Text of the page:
Merger of South Australia’s Largest Universities Faces Financial and Credibility Threats

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The proposed merger between the Universities of Adelaide and South Australia could be at risk of costing the new institution a staggering $250 million, cautioned one of the universities involved.

Set for January 2026 completion, the merger plans to form a major tertiary education entity. Yet, UniSA’s Vice-Chancellor, David Lloyd, stressed legislative timing’s role in its progress. Delays risk jeopardising registration and accreditation, with a potential $250 million loss due to disrupted international enrollment.

“If that stage does not enact legislation, we will not get registration, we won’t have … accreditation and the university won’t open,” Lloyd said.

The ensuing delay, projected to be at least six months, could result in financial losses of $250 million, primarily due to disrupted international student enrollment.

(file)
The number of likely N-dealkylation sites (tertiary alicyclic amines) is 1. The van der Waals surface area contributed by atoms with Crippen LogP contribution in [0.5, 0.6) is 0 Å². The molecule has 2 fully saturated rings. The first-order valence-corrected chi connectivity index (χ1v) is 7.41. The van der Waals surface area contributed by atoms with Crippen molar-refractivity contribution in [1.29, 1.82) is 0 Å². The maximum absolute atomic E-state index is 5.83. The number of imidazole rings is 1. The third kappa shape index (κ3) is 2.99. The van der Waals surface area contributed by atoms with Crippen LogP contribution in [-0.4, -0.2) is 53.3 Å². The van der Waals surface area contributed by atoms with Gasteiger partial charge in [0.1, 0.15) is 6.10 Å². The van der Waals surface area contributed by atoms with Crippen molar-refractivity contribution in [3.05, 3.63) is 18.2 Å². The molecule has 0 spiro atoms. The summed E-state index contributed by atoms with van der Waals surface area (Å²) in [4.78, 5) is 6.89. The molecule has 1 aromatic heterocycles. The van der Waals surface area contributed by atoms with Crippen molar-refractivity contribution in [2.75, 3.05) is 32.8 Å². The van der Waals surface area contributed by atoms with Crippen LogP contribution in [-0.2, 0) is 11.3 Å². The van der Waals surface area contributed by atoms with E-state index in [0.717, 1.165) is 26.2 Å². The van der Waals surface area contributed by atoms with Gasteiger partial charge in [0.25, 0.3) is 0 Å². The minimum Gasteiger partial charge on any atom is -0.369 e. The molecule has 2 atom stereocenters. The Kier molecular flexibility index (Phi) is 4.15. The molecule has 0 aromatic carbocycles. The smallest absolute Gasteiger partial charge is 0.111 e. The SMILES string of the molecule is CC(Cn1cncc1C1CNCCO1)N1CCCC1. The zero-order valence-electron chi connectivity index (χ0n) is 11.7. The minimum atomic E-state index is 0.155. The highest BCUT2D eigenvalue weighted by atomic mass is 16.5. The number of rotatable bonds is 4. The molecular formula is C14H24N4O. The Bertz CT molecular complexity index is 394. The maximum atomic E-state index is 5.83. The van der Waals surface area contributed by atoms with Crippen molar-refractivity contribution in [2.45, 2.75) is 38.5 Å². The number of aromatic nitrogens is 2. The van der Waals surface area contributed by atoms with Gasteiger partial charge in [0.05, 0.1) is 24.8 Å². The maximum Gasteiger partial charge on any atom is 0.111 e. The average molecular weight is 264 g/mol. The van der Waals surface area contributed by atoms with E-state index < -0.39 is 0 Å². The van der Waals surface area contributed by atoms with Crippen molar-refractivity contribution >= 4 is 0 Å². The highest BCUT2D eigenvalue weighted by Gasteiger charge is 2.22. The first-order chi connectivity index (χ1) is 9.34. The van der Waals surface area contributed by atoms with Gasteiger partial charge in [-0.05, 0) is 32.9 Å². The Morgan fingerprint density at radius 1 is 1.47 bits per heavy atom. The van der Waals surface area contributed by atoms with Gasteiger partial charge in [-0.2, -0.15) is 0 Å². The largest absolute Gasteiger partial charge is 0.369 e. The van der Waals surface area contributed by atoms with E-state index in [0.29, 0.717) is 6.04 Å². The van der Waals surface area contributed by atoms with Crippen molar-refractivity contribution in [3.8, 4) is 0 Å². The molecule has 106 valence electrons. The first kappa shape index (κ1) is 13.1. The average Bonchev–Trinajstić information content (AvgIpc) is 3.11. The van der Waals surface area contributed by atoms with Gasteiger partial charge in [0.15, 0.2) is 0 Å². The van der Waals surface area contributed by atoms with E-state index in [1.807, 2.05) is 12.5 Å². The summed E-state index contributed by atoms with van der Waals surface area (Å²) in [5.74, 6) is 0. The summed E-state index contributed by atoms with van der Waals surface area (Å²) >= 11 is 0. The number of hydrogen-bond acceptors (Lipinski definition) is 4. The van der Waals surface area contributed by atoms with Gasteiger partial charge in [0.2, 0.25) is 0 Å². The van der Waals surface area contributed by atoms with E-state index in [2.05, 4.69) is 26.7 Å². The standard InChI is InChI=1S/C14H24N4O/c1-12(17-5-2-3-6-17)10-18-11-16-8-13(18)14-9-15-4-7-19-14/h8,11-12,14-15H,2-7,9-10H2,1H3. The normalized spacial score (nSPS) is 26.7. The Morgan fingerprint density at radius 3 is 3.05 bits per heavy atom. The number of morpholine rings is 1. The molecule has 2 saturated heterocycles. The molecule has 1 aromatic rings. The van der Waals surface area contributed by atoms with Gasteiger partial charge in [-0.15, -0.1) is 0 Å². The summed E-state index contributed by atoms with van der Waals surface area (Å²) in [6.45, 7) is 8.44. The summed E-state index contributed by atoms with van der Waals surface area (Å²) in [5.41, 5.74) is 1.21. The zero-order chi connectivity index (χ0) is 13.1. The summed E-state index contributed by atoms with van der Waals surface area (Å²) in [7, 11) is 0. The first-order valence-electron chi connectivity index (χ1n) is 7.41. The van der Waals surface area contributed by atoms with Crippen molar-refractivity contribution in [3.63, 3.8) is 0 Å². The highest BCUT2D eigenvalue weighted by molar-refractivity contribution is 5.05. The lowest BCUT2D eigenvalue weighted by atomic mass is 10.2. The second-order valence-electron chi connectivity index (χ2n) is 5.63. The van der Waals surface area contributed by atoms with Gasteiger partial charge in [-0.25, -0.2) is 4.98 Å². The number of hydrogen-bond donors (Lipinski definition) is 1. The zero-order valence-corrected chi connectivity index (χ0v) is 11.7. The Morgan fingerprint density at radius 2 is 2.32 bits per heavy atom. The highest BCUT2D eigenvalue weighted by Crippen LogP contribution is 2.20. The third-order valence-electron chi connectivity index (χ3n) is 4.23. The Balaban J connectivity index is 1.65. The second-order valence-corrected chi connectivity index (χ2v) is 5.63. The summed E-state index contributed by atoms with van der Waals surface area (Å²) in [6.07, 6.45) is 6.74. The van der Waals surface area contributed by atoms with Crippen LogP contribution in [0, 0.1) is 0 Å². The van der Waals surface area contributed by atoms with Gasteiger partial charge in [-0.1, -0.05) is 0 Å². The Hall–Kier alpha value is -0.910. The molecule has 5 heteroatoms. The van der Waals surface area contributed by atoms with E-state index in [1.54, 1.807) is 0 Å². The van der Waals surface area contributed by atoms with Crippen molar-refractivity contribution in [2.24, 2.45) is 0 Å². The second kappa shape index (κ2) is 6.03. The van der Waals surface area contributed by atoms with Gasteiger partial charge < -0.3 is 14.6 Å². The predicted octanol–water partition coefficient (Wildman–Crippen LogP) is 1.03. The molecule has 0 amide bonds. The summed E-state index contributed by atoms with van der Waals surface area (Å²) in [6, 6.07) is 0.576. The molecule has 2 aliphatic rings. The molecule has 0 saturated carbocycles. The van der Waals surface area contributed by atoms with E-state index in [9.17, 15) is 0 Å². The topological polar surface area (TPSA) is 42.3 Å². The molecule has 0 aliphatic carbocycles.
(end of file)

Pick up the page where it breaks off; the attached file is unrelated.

UniSA Chancellor Pauline Carr echoed these concerns, highlighting the potential irreparable damage to the credibility of higher education in the jurisdiction. The merger is critical for improving education, boosting research, and funding scholarships for underprivileged students.

Premier Peter Malinauskas underlined the evident benefits of merging the universities and urged swift legislative action. However, opposition education spokesperson John Gardner called for a more thorough examination of the business case commissioned by the universities before forming a definitive opinion.

Despite leadership promoting scale benefits, students express concerns over parallels to prior mergers, which led to job losses and limited courses. A student forum highlighted scepticism, emphasising a merger prioritising education quality and student experience.

The merger’s parliamentary committee got a submission from Adelaide University’s Student Council, seeking more student representation, a union, and better support for disadvantaged groups.

“People value that opportunity for students who wouldn’t otherwise have got the opportunity to get an education, to get one,” UniSA Student Association president Isaac Solomon said.

As the debate continues, the merger’s fate remains uncertain, balancing financial pressures against educational integrity.

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